Entrepreneurship: The Allure of (the Illusion of) Control

In the early years of my entrepreneurship adventure, I would have conversations that would go something like this:

Colleague: That is so great that you get total control over your company. You can work on whatever projects you want, choose who you want to work with.

Me: Yeah, it fits nicely with my slightly* Type A personality.

Colleague: If I could make any changes I want where I work, it would be great. I would….


You can see where the conversation would go. If people only had control like an entrepreneur, they would make things better – for themselves, their coworkers, their company. For a while, I bought into the narrative. If I’m going to be held accountable for budgets, people and projects, I must be in control, right? If you squint, you can almost see me kicking back Jean-Luc Picard style and saying “Make it so.” (Photo credit: Nebula)

Is it so? The perceived tie between entrepreneurship and control is widespread but I’ll use Bill Aulet, managing director of the Martin Trust Center for MIT Entrepreneurship, as an example. Aulet released a book this year called Disciplined Entrepreneurship and has been giving interviews about how entrepreneurship should be taught. In March, Aulet did an interview for Knoow.it TV called Create Your Own Job and Control Your Own Destiny. He also gave an interview to the Wall Street Journal earlier this month.

WSJ: Why is entrepreneurship such a popular career path right now?

Mr. Aulet: When I went to school, we didn’t even know the word entrepreneur. You could be a lawyer or a doctor or you could go work at a big company. You get hired by this company, you’re going to have the Oldsmobile, a family. You’re going to be set for life.

Those jobs don’t exist anymore. The only stability you have is to build a skill set that allows you to control your own destiny.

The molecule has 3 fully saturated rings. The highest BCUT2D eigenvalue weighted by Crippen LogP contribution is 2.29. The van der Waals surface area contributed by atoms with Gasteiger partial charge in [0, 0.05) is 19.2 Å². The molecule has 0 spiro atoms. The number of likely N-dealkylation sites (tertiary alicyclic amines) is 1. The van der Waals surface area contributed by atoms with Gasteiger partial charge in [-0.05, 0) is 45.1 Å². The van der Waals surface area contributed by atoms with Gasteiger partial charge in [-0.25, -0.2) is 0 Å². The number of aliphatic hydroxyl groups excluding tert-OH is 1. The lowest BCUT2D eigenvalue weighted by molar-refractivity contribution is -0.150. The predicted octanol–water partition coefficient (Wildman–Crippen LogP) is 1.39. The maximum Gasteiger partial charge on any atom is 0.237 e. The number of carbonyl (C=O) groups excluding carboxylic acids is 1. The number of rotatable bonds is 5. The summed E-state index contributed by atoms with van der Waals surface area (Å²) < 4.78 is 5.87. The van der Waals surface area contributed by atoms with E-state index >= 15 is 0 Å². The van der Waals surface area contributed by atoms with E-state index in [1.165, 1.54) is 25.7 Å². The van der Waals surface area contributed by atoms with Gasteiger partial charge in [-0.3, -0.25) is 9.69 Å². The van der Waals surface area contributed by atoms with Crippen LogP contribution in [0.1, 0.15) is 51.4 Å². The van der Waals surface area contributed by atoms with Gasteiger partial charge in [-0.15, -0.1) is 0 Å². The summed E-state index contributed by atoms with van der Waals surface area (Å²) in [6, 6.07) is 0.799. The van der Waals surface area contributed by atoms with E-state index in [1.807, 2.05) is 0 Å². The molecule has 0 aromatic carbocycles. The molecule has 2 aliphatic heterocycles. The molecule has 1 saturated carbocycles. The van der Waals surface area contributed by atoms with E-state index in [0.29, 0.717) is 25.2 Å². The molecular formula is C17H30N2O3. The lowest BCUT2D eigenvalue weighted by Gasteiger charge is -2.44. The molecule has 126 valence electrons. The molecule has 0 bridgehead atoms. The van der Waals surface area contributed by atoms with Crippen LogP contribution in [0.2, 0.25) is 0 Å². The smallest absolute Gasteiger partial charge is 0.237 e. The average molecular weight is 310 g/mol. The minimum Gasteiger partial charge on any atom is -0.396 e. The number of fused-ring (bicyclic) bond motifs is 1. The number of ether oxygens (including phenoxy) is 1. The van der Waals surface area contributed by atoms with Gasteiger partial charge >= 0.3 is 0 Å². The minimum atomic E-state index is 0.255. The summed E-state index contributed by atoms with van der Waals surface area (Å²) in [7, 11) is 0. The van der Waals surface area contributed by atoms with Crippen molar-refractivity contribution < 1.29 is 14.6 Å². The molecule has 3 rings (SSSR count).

Is control your goal?

  • Control: to have power over someone or something
  • Impact:  have a strong effect on someone or something

Giving up the illusion of control allows an entrepreneur to focus on their impact – the decisions and actions that shape their company.

  • As an entrepreneur, you can’t make customers buy your product but you can decide what features to add, how much to charge and how to resolve customer service issues.
  • As an entrepreneur, you can’t make investors put money in your company but you can provide potential investors with the proper information to make a decision and develop your negotiation skills to work through valuation and other issues.
  • As an entrepreneur, you can’t make employees and contractors do your bidding but you can be clear about resources, goals and timelines, maintaining consistent expectations on both sides. 

Particularly when you bear the responsibility for the results, accepting that you aren’t in control a situation is unsettling (polite euphemism). At the same time, letting go of the illusion can be freeing. Entrepreneurs still have the ability to impact a wide variety of things that may lead to a successful company. That is where entrepreneurial energy should be focused.


*Some personality traits may have been minimized to avoid future unemployment issues.


3 comments on “Entrepreneurship: The Allure of (the Illusion of) Control

  1. edoarde
    September 26, 2013 at 3:27 pm #

    Super post!

  2. Dave
    October 15, 2013 at 4:24 pm #

    Interesting post. I know a few entrepreneurs that suffer from delusions rather than illusions.

    Love the nod to TNG!


  1. 2013 in the Rearview | The Next Element - January 10, 2014

    […] Entrepreneurship: The Allure of (the Illusion of) Control September […]

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